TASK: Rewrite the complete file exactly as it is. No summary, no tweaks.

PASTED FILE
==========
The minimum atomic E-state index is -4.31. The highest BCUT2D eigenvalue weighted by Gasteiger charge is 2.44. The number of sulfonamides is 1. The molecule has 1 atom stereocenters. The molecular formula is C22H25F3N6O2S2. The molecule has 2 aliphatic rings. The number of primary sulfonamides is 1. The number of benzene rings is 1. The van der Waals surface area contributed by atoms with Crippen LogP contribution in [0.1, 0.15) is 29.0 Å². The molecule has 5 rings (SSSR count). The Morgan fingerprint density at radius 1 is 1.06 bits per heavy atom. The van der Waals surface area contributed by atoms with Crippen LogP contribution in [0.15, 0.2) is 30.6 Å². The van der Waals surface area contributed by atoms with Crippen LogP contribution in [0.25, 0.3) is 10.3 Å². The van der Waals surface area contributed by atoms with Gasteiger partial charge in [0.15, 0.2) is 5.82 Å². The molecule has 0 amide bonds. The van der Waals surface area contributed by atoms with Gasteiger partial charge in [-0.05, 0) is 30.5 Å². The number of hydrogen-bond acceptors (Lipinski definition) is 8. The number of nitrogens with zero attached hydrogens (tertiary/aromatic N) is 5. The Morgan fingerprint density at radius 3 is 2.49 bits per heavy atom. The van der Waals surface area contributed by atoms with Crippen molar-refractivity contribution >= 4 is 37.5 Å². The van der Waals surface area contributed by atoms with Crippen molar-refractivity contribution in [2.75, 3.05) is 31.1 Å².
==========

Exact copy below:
The minimum atomic E-state index is -4.31. The highest BCUT2D eigenvalue weighted by Gasteiger charge is 2.44. The number of sulfonamides is 1. The molecule has 1 atom stereocenters. The molecular formula is C22H25F3N6O2S2. The molecule has 2 aliphatic rings. The number of primary sulfonamides is 1. The number of benzene rings is 1. The van der Waals surface area contributed by atoms with Crippen LogP contribution in [0.1, 0.15) is 29.0 Å². The molecule has 5 rings (SSSR count). The Morgan fingerprint density at radius 1 is 1.06 bits per heavy atom. The van der Waals surface area contributed by atoms with Crippen LogP contribution in [0.15, 0.2) is 30.6 Å². The van der Waals surface area contributed by atoms with Crippen LogP contribution in [0.25, 0.3) is 10.3 Å². The van der Waals surface area contributed by atoms with Gasteiger partial charge in [0.15, 0.2) is 5.82 Å². The molecule has 0 amide bonds. The van der Waals surface area contributed by atoms with Gasteiger partial charge in [-0.05, 0) is 30.5 Å². The number of hydrogen-bond acceptors (Lipinski definition) is 8. The number of nitrogens with zero attached hydrogens (tertiary/aromatic N) is 5. The Morgan fingerprint density at radius 3 is 2.49 bits per heavy atom. The van der Waals surface area contributed by atoms with Crippen molar-refractivity contribution >= 4 is 37.5 Å². The van der Waals surface area contributed by atoms with Crippen molar-refractivity contribution in [2.75, 3.05) is 31.1 Å².